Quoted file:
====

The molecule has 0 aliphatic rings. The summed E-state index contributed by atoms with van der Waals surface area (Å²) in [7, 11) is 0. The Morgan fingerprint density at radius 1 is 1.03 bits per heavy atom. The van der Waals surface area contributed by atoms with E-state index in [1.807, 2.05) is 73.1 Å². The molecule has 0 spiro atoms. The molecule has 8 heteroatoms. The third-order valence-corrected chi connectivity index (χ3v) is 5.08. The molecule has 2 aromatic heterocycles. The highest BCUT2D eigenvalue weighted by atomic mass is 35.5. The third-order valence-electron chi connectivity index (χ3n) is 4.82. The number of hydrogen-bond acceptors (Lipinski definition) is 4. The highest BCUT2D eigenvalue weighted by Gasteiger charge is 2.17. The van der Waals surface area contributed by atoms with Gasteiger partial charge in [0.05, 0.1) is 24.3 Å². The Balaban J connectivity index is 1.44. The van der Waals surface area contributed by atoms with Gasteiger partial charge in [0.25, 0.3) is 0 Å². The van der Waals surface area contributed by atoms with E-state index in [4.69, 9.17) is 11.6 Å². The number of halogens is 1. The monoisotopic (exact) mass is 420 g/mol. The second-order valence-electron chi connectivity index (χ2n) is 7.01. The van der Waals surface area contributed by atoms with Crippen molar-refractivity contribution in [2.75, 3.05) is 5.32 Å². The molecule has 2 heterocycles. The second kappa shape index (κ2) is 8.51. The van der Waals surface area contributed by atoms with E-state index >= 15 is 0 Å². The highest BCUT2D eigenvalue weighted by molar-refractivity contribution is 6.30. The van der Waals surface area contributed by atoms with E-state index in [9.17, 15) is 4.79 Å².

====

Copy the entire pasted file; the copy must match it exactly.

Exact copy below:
The molecule has 0 aliphatic rings. The summed E-state index contributed by atoms with van der Waals surface area (Å²) in [7, 11) is 0. The Morgan fingerprint density at radius 1 is 1.03 bits per heavy atom. The van der Waals surface area contributed by atoms with E-state index in [1.807, 2.05) is 73.1 Å². The molecule has 0 spiro atoms. The molecule has 8 heteroatoms. The third-order valence-corrected chi connectivity index (χ3v) is 5.08. The molecule has 2 aromatic heterocycles. The highest BCUT2D eigenvalue weighted by atomic mass is 35.5. The third-order valence-electron chi connectivity index (χ3n) is 4.82. The number of hydrogen-bond acceptors (Lipinski definition) is 4. The highest BCUT2D eigenvalue weighted by Gasteiger charge is 2.17. The van der Waals surface area contributed by atoms with Gasteiger partial charge in [0.05, 0.1) is 24.3 Å². The Balaban J connectivity index is 1.44. The van der Waals surface area contributed by atoms with Gasteiger partial charge in [0.25, 0.3) is 0 Å². The van der Waals surface area contributed by atoms with E-state index in [4.69, 9.17) is 11.6 Å². The number of halogens is 1. The monoisotopic (exact) mass is 420 g/mol. The second-order valence-electron chi connectivity index (χ2n) is 7.01. The van der Waals surface area contributed by atoms with Crippen molar-refractivity contribution in [2.75, 3.05) is 5.32 Å². The molecule has 2 heterocycles. The second kappa shape index (κ2) is 8.51. The van der Waals surface area contributed by atoms with E-state index >= 15 is 0 Å². The highest BCUT2D eigenvalue weighted by molar-refractivity contribution is 6.30. The van der Waals surface area contributed by atoms with E-state index in [9.17, 15) is 4.79 Å².